Isabel Gabel received her Ph.D. in Modern European History from Columbia University. In 2011-2012, she was a Predoctoral Research Fellow at the Max Planck Institute for the History of Science in Berlin. Isabel’s research examines the role that biological theory and experimentation played in shaping nineteenth- and twentieth-century historical theory and philosophy. She is currently working on her book manuscript, “Contingent Matter: Biology and the Philosophy of History in Twentieth-Century France.” The book provides a genealogy of the relationship between developments in the fields of evolutionary theory, genetics, and embryology, and the emergence of French structuralism and posthumanist history. The story centers around two generations of French philosophers, including Raymond Aron, Georges Canguilhem, Cornelius Castoriadis, Michel Foucault, and Maurice Merleau-Ponty, and the biologists they turned to as resources for their philosophy, including Maurice Caullery, Étienne Wolff, and George E. Coghill. As the book shows, because these philosophers did not look to “life” as a metaphor or to “science” understood as either mere ideology or pure rationality, but instead grappled directly with the specific content of evolutionary theory, embryology, and genetics, biology profoundly reshaped the philosophical concepts of human and history.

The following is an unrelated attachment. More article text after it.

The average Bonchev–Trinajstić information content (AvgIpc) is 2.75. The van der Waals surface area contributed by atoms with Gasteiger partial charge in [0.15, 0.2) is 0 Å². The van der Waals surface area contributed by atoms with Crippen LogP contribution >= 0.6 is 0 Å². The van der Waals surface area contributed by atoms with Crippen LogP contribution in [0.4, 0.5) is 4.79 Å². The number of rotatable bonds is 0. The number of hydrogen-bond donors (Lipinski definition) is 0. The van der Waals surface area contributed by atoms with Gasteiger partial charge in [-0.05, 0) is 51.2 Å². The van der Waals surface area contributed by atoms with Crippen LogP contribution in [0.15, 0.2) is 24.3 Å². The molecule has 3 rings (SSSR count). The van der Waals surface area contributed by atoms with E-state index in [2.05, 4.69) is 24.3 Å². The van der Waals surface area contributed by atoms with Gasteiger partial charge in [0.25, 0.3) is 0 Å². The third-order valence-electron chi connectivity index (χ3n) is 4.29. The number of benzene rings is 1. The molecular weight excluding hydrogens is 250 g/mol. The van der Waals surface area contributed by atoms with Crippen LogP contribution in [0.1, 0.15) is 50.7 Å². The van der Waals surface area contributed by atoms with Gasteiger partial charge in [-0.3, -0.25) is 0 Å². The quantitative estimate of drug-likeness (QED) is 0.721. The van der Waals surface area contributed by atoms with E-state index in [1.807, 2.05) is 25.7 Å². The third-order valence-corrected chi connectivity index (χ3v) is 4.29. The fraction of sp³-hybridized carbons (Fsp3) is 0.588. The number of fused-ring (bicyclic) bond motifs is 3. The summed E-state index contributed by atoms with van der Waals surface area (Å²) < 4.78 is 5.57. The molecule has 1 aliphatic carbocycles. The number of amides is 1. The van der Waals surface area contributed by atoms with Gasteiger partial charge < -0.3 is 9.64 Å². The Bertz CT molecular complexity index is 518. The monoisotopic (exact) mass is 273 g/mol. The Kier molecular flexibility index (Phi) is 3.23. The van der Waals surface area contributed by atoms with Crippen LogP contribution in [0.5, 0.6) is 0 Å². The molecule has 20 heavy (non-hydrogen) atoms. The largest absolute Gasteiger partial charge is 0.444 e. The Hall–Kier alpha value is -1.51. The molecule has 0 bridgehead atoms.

Isabel Gabel's talk is part of the Intellectual Workshop series.